Zo (bot)

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Developer(s) Microsoft Research
Available in English
Type artificial intelligence chatterbot
Website zo.ai

Zo is an artificial intelligence English-language chatbot developed by Microsoft. It is the successor to the chatbot Tay, which was shut down in 2016 after it made inflammatory tweets.[1][2] Zo is an English version of Microsoft's other successful chatbots Xiaoice (China) and Rinna (Japan).


Zo was first launched in December 2016[3] on the Kik Messenger app. It is now also available to users of Facebook (via Messenger), the group chat platform GroupMe, or to followers of Twitter to chat with it through private messages.

In a BuzzFeed News report, Zo told their reporter the "Quran was violent" when talking about healthcare. The report also highlighted how Zo made a comment about the Osama Bin Laden capture as a result of 'intelligence' gathering.[4][5]

In July 2017, Business Insider asked "is windows 10 good," and Zo replied with a joke about Microsoft's operating system: "It's not a bug, it's a feature!' - Windows 8." They then asked "why," to which Zo replied: "Because it's Windows latest attempt at Spyware." Later on, Zo would tell that it prefers Windows 7 on which it runs over Windows 10.[6]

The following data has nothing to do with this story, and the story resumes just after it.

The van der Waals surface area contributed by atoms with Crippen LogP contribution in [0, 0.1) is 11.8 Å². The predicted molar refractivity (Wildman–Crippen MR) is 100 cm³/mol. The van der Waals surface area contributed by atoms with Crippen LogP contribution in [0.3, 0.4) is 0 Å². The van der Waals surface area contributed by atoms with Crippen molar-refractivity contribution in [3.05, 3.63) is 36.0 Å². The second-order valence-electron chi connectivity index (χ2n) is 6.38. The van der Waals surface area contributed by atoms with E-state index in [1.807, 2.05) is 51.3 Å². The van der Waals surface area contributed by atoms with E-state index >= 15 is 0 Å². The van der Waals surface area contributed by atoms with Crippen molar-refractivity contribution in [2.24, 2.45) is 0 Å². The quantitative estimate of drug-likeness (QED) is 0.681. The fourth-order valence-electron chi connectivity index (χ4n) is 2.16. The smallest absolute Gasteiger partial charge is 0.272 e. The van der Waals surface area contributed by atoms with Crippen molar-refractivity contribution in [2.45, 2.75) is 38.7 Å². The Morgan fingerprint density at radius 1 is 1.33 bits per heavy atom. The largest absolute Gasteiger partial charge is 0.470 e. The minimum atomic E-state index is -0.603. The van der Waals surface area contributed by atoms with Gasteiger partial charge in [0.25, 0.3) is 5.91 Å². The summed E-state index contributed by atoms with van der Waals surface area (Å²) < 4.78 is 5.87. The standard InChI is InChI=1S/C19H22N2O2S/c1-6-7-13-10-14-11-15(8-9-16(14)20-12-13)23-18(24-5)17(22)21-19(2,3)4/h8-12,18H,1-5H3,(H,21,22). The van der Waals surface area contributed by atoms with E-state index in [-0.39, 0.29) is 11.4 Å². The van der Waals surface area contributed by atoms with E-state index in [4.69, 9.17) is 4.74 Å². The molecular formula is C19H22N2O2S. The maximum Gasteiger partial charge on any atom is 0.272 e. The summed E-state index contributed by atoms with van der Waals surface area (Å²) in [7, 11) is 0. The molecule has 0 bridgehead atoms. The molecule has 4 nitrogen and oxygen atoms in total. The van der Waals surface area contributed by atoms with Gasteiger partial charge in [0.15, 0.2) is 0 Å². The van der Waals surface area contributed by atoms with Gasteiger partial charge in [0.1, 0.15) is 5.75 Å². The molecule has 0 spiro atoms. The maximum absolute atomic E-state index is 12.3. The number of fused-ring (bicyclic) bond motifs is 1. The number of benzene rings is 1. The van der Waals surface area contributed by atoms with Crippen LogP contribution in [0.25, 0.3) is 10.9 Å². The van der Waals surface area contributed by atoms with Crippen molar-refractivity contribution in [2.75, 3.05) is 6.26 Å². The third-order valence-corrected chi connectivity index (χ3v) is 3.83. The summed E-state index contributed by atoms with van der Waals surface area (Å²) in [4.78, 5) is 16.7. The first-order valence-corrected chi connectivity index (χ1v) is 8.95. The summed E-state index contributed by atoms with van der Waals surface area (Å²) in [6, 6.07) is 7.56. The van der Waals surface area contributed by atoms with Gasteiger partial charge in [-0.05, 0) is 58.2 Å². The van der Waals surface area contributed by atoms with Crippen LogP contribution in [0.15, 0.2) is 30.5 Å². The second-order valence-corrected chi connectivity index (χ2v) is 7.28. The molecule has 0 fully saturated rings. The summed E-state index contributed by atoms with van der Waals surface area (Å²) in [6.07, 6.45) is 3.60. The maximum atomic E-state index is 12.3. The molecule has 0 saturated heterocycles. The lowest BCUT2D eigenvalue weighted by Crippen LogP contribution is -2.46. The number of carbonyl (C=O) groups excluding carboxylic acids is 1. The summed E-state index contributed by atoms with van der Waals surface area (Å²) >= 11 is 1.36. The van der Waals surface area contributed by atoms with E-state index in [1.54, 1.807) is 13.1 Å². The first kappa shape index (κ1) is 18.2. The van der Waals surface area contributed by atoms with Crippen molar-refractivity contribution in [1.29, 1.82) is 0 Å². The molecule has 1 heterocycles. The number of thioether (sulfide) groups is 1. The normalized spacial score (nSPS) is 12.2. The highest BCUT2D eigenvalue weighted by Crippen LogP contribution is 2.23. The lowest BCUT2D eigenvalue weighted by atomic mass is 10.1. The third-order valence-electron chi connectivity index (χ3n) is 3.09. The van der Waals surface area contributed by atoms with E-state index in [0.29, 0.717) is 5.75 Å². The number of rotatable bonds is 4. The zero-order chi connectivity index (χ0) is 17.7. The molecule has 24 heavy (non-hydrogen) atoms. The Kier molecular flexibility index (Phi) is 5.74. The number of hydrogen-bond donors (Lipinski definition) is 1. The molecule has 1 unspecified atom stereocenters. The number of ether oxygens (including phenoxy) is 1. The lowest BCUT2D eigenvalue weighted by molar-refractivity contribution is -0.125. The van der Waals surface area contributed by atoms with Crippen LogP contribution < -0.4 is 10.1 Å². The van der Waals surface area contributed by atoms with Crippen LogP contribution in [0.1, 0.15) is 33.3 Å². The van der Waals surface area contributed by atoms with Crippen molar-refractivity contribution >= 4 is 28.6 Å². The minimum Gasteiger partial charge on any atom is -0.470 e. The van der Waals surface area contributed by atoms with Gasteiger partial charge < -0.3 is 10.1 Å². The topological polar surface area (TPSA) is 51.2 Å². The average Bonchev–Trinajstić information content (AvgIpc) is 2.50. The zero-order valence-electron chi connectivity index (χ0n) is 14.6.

Chloe Rose criticized the chatbot in an article in Quartz, writing, "Zo is politically correct to the worst possible extreme; mention any of her triggers, and she transforms into a judgmental little brat."[7]


Zo holds Microsoft's longest continual chatbot conversation: 1,229 turns, lasting 9 hours and 53 minutes.[8]

Zo is still in use today although it has had some bugs but not as disastrous as Tay. Today, Microsoft is still working on Zo but with errors coming up, it shows how difficult it is when trying to make a chatbot.

See also[edit]


  1. ^ Hempel, Jessi (June 21, 2017). "Microsofts AI Comeback". Wired. Retrieved March 23, 2018.
  2. ^ Fingas, Jon (December 5, 2016). "Microsofts Second Attempt at AI Chatbot". Engadget. Retrieved March 23, 2018.
  3. ^ "Chatting With Zo". WordPress. December 6, 2016. Retrieved March 23, 2018.
  4. ^ Shah, Saqib (July 4, 2017). "Microsoft's "Zo" chatbot picked up some offensive habits". Engadget. AOL. Retrieved August 21, 2017.
  5. ^ "Bug 1". Retrieved March 23, 2018.
  6. ^ Price, Rob (July 24, 2017). "Microsoft's AI chatbot says Windows is 'spyware'". Business Insider. Insider Inc. Retrieved August 21, 2017.
  7. ^ Stuart-Ulin, Chloe Rose (31 July 2018). "Microsoft's politically correct chatbot is even worse than its racist one". Quartz. Retrieved 2 August 2018.
  8. ^ "Microsofts AI Vision". Retrieved March 23, 2018.